On Extreme Commutes

Every time I hear a story like this one I feel like the piece is trying to evoke sympathy from the reader (or in this case, the listener).

I'm sorry, but I just can't feel bad for people who make these ridiculous commutes. I agree that they are probably painful and awful and incredibly unpleasant, but at some point the person doing it needs to step back and simply decide if it really makes sense.

Nick Paumgarten wrote a great piece about two and a half years ago in the New Yorker on this topic. Penelope Trunk gives a nice slap in the face to the very idea that it's a good idea. I can buy into the argument that people make these commutes because they are very bad at calculating costs and benefits, especially when abstract value is involved. The other day, for instance, I asked a simple question to some very smart guys: if you commute 30 minutes to work each day, how many work weeks would you spend commuting per year? Neither had any idea off the top of his head (a pocket calculator will tell you the answer is about 6.5 forty-hour work-weeks).

I also think the problem is self-perpetuating. In my mind, a 60 minute per day round trip commute by car is very long and probably very far; but you'll hear other people say that it's actually very short. Nobody is going to be shocked if you commute 2 hours per day by car. When society reinforces the idea that this behavior is normal and acceptable, it stops being extreme and starts becoming mainstream. When people think about where to live and where to work, they probably discount the cost of the commute, because if everyone else is making long commutes, there must be some awesome value to it, right?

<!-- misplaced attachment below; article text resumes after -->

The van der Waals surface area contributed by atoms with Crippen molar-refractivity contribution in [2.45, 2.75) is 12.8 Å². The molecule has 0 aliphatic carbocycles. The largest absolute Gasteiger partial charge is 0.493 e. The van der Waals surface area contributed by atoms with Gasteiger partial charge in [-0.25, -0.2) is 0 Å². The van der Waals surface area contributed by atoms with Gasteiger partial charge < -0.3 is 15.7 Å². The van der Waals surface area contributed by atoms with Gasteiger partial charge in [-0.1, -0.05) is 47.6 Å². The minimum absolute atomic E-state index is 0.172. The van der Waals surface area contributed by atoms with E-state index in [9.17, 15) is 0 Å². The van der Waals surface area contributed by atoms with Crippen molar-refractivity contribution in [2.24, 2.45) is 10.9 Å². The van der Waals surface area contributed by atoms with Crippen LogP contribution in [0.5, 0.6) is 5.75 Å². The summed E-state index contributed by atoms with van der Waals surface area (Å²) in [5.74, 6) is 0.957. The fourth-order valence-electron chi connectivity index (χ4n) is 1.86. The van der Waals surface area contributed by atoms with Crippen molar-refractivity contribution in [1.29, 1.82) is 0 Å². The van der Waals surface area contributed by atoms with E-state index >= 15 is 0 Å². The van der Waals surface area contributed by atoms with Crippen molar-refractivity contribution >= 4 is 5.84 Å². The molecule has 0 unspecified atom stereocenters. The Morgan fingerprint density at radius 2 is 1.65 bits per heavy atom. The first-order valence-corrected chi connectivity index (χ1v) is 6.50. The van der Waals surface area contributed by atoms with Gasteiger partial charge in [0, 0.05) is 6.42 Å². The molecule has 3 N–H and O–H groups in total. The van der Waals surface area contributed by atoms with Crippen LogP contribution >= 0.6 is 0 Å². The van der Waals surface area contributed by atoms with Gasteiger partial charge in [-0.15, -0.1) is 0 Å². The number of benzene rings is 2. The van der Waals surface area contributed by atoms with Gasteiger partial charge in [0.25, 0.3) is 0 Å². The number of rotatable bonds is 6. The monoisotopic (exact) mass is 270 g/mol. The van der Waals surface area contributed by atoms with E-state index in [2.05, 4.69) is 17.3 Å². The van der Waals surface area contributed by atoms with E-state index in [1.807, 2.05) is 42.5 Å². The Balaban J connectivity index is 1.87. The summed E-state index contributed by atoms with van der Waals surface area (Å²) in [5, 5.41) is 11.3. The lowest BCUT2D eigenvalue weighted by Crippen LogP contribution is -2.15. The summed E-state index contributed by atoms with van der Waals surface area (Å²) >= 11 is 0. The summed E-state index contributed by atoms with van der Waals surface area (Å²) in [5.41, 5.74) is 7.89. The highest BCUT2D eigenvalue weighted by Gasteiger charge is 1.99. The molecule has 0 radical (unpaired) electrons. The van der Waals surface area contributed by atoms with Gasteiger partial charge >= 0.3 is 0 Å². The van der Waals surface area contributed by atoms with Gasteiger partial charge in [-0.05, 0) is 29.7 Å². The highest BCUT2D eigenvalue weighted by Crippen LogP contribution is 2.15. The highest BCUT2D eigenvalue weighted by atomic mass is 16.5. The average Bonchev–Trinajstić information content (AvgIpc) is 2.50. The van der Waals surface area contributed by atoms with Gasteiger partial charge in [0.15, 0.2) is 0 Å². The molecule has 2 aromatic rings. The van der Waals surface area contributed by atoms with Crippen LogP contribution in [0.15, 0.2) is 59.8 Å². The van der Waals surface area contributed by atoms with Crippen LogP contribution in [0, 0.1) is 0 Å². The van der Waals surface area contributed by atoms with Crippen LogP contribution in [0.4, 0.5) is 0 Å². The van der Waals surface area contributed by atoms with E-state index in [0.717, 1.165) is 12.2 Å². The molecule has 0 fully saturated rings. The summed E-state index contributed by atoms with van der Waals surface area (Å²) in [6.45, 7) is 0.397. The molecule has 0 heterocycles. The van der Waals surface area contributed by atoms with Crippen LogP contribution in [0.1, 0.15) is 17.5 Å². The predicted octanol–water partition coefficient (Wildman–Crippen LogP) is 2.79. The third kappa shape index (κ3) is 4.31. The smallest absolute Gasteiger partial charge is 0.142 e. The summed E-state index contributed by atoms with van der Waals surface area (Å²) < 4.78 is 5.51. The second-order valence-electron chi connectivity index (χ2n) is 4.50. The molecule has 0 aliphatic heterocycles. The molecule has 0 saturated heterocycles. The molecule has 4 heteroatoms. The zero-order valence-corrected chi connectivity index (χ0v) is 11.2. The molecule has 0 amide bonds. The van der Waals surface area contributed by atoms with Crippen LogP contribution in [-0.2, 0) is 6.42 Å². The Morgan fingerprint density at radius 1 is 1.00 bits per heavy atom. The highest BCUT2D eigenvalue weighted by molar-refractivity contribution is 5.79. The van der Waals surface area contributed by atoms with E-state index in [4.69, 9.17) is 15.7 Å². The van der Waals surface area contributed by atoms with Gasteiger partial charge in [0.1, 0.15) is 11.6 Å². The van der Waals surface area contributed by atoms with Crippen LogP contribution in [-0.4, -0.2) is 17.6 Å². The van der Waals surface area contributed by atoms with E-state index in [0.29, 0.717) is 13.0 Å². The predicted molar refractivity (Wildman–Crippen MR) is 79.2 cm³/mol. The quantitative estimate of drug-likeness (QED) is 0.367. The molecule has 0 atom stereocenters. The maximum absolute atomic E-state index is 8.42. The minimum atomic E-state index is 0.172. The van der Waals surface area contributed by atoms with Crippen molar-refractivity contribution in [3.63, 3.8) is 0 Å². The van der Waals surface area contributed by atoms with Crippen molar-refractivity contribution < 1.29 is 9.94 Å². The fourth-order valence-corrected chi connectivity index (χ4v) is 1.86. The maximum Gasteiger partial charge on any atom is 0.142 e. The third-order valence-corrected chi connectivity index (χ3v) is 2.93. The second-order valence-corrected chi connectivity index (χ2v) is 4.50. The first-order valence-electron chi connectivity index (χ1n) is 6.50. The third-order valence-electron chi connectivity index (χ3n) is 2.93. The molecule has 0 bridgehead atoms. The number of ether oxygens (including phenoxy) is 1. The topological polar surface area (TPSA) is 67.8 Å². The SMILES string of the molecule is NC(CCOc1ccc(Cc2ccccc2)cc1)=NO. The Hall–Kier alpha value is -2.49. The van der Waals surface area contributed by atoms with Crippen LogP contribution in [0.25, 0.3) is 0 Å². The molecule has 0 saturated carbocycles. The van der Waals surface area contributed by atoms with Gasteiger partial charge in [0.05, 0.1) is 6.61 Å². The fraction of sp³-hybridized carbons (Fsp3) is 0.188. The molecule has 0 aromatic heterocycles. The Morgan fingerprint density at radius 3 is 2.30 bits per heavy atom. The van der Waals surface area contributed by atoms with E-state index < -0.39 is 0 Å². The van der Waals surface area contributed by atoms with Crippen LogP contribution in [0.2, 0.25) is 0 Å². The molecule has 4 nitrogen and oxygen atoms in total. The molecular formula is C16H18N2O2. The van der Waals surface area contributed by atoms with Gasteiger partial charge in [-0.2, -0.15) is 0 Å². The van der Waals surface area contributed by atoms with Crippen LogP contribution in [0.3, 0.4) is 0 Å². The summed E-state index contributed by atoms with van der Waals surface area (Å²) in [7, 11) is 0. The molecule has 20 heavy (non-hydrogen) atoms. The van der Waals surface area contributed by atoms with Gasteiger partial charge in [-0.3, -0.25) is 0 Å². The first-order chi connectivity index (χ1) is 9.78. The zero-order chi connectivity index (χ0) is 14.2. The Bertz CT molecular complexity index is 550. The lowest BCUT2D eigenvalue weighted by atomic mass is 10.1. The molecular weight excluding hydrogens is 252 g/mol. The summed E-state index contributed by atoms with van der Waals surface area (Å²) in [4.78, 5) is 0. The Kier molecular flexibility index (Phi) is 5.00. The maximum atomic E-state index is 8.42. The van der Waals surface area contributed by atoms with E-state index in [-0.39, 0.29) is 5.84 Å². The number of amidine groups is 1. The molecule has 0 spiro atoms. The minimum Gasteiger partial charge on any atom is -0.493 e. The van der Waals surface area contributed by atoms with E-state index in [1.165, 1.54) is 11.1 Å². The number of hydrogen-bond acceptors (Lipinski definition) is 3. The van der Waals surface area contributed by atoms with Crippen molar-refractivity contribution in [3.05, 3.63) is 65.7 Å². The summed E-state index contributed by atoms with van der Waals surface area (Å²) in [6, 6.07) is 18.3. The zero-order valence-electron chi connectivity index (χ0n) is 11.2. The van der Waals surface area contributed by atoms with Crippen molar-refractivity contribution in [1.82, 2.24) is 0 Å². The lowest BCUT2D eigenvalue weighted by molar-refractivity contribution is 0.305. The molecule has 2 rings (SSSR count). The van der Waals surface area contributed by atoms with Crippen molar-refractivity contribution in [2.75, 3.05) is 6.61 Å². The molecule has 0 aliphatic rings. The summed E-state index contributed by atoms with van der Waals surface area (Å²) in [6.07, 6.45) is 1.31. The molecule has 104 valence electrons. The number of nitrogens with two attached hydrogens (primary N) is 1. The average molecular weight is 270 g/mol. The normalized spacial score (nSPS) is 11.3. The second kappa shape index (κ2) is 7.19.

On October 12, 2009 Steven said...

    It's not that people discount the cost of the commute, it's that the cost/length of a commute is just one of many factors people look at when choosing where to live. Life is a series of compromises and commute length is one of those compromises.

    Perhaps you live with a working S/O and this represents a compromise between each others jobs. Perhaps you were laid off and your new job changes your 20 minute commute to a 60 minute commute.

    Most people don't move when they change jobs, especially if they own their home or have kids in the local schools that they don't want to uproot.

    So, Rob, what are you going to do when the day comes (and it almost certainly will) when that great job with the 10 minute commute from your condo goes away and the only job you can find involves a 30 minute commute? Are you going to sell your condo (if you can) and move? And hope that a year or two down the road the same thing doesn't happen again? Or are you going to find a way to make that 30 minute commute?